The neighboring Diocese of Dumka, also in Jharkhand state, lost five priests to COVID-19 in 10 days, according to the bishop.
“But what hurts more is what is happening all around us. There is a shortage of hospital beds. There is a shortage of medicine ... People cannot find a place in any hospital in the city, and you can imagine what is the state of the poor. They can’t even think of rushing their sick to the hospitals,” Mascarenhas said.
India’s official coronavirus death toll passed 200,000 on April 28 after 3,293 people died of COVID-19 in 24 hours.
The country, which has a population of 1.3 billion people, has recorded more than 300,000 new cases each day for the past week. Many believe that the actual infection and death rates are likely higher than the official statistics show.
Indian media have reported that at least 14 Catholic priests died of COVID-19 in India between April 20 and April 23, and five Catholic priests died in 24 hours in the western state of Gujarat on April 17.
World Health Organization spokesman Tarik Jasarevic has said that higher rates of transmission could be due to a new COVID-19 variant that was discovered in India.
The death rate has been so high in some parts of India, such as Delhi, that crematoriums are running out of space.
“Jharkhand is one of the states which has the worst health structure, infrastructure, it is among the poorest in the country,” Bishop Mascarenhas said.
"At least I could take my priests, my seminarians. The poor very often must rely on their villages. They are lying in their own homes -- even if they come to the hospital, there is no place for them,” he said. “And if those who get into the hospital, there is no oxygen.”
The bishop said that although he has directly cared for those who are sick, he has not been afraid.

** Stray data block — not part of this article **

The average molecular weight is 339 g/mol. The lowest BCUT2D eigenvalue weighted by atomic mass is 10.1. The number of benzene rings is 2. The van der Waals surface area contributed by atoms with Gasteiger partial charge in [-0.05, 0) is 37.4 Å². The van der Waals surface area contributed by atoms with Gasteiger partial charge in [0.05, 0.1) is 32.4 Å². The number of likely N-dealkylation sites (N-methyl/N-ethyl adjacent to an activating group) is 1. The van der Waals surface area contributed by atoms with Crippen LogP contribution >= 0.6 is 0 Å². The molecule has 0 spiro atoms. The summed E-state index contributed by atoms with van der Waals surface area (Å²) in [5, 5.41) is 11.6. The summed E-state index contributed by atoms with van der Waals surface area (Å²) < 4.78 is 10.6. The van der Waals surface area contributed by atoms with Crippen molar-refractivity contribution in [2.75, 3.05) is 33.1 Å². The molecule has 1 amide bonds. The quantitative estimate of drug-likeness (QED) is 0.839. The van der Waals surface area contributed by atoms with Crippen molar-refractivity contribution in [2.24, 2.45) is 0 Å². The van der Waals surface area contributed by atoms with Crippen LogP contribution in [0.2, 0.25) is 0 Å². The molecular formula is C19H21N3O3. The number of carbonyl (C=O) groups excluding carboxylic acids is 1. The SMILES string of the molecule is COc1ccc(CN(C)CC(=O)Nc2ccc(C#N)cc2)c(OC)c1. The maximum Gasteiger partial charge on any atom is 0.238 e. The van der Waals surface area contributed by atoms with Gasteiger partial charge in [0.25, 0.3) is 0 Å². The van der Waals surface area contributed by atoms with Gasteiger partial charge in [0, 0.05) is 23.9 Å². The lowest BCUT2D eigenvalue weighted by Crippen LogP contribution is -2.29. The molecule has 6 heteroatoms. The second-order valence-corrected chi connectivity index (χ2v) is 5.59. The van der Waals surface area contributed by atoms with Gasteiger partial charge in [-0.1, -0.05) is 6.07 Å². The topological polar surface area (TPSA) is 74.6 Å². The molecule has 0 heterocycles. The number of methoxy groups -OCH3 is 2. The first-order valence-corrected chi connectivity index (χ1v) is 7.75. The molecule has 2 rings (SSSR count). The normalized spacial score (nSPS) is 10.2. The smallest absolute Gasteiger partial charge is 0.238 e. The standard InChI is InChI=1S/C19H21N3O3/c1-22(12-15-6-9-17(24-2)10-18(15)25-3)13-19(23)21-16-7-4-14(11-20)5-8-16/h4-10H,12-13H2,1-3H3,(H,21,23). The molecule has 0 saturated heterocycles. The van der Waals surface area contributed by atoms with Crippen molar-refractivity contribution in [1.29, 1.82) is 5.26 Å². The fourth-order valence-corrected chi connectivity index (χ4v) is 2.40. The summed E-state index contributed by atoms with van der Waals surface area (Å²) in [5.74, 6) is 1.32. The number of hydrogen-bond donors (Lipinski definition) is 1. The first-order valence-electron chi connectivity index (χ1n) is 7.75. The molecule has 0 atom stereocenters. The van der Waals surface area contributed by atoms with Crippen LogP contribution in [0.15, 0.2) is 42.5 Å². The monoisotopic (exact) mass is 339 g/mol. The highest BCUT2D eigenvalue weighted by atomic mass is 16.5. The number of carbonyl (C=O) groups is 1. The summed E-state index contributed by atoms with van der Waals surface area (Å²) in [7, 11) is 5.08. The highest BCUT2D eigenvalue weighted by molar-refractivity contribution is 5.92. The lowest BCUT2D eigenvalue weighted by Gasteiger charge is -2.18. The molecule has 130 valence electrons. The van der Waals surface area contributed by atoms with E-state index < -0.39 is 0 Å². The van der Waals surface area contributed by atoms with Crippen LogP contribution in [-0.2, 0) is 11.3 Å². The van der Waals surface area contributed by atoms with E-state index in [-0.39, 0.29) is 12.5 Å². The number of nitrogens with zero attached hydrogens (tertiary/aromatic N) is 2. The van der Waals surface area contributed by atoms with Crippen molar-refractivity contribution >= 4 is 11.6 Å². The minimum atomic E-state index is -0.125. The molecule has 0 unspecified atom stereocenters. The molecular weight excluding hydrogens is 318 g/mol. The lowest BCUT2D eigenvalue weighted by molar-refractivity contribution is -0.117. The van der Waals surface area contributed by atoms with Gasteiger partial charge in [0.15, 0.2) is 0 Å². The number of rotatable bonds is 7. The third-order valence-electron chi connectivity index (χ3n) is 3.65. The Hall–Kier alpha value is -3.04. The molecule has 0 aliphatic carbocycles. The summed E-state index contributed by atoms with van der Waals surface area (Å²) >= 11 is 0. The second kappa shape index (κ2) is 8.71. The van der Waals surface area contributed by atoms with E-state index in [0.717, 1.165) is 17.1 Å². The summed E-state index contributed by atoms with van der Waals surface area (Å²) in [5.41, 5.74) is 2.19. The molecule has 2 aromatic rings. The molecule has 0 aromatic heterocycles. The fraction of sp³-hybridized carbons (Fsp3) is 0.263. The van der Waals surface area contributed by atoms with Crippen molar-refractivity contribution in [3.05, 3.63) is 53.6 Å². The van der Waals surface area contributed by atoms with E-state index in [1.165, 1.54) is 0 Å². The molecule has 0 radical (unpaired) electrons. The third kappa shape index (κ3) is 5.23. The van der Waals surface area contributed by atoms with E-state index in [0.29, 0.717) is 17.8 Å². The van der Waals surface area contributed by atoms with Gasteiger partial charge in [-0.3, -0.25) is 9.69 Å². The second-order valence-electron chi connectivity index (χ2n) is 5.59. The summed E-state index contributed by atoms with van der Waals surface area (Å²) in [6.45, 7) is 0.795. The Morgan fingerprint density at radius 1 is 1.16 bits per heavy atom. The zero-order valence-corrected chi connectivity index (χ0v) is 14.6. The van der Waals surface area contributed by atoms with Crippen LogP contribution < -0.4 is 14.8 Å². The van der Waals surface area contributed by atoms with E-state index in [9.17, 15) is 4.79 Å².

(Story cotinues below)
Subscribe to our daily newsletter
At Catholic News Agency, our team is committed to reporting the truth with courage, integrity, and fidelity to our faith. We provide news about the Church and the world, as seen through the teachings of the Catholic Church. When you subscribe to the CNA UPDATE, we'll send you a daily email with links to the news you need and, occasionally, breaking news.
As part of this free service you may receive occasional offers from us at EWTN News and EWTN. We won't rent or sell your information, and you can unsubscribe at any time.
“I keep telling my seminarians ... we were ordained to serve and if that service can be like the Lord’s service then there is nothing like it,” he said.
More than 500 miles away in Hyderabad, Fr. Noel Maddhichetty has also been working to help those affected by the pandemic.
Maddhichetty is the director of Bosconet, a Catholic association with 500 centers across 28 states of India.
In the first wave of the pandemic, Bosconet reached 3.28 million people with some sort of support, including hot meals, weekly rations, and health kits to help prevent the spread of the coronavirus.
But Maddhichetty said that the organization was caught off guard by how quickly the situation deteriorated in this second wave with an acute shortage of oxygen.
"We are not capable of supplying oxygen. We don’t have an oxygen supply chain,” he told EWTN.